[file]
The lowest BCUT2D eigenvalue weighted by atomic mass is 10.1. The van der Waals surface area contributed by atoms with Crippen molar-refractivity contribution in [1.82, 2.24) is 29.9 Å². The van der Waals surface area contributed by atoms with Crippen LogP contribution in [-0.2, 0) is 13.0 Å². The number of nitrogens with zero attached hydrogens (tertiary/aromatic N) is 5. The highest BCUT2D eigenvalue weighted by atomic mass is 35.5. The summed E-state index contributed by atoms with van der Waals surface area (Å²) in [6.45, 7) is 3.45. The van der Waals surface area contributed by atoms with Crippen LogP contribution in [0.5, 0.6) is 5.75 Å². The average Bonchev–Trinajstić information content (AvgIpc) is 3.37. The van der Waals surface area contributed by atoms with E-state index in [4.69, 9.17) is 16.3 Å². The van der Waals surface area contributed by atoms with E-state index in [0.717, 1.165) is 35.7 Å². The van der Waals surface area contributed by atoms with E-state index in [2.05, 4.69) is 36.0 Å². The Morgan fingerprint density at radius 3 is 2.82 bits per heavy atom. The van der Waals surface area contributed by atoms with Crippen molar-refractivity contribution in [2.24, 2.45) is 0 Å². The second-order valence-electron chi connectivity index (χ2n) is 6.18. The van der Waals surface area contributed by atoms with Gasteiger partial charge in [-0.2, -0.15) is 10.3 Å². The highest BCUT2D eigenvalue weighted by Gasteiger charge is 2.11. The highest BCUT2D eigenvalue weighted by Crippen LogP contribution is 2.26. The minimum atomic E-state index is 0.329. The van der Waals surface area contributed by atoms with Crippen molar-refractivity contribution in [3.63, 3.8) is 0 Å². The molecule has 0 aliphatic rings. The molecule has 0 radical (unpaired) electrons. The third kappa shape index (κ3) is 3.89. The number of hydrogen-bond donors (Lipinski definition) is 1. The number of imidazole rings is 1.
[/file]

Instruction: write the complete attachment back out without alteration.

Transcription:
The lowest BCUT2D eigenvalue weighted by atomic mass is 10.1. The van der Waals surface area contributed by atoms with Crippen molar-refractivity contribution in [1.82, 2.24) is 29.9 Å². The van der Waals surface area contributed by atoms with Crippen LogP contribution in [-0.2, 0) is 13.0 Å². The number of nitrogens with zero attached hydrogens (tertiary/aromatic N) is 5. The highest BCUT2D eigenvalue weighted by atomic mass is 35.5. The summed E-state index contributed by atoms with van der Waals surface area (Å²) in [6.45, 7) is 3.45. The van der Waals surface area contributed by atoms with Crippen LogP contribution in [0.5, 0.6) is 5.75 Å². The average Bonchev–Trinajstić information content (AvgIpc) is 3.37. The van der Waals surface area contributed by atoms with E-state index in [4.69, 9.17) is 16.3 Å². The van der Waals surface area contributed by atoms with E-state index in [0.717, 1.165) is 35.7 Å². The van der Waals surface area contributed by atoms with E-state index in [2.05, 4.69) is 36.0 Å². The Morgan fingerprint density at radius 3 is 2.82 bits per heavy atom. The van der Waals surface area contributed by atoms with Crippen molar-refractivity contribution in [2.24, 2.45) is 0 Å². The second-order valence-electron chi connectivity index (χ2n) is 6.18. The van der Waals surface area contributed by atoms with Gasteiger partial charge in [-0.2, -0.15) is 10.3 Å². The highest BCUT2D eigenvalue weighted by Gasteiger charge is 2.11. The highest BCUT2D eigenvalue weighted by Crippen LogP contribution is 2.26. The minimum atomic E-state index is 0.329. The van der Waals surface area contributed by atoms with Crippen molar-refractivity contribution in [3.63, 3.8) is 0 Å². The molecule has 0 aliphatic rings. The molecule has 0 radical (unpaired) electrons. The third kappa shape index (κ3) is 3.89. The number of hydrogen-bond donors (Lipinski definition) is 1. The number of imidazole rings is 1.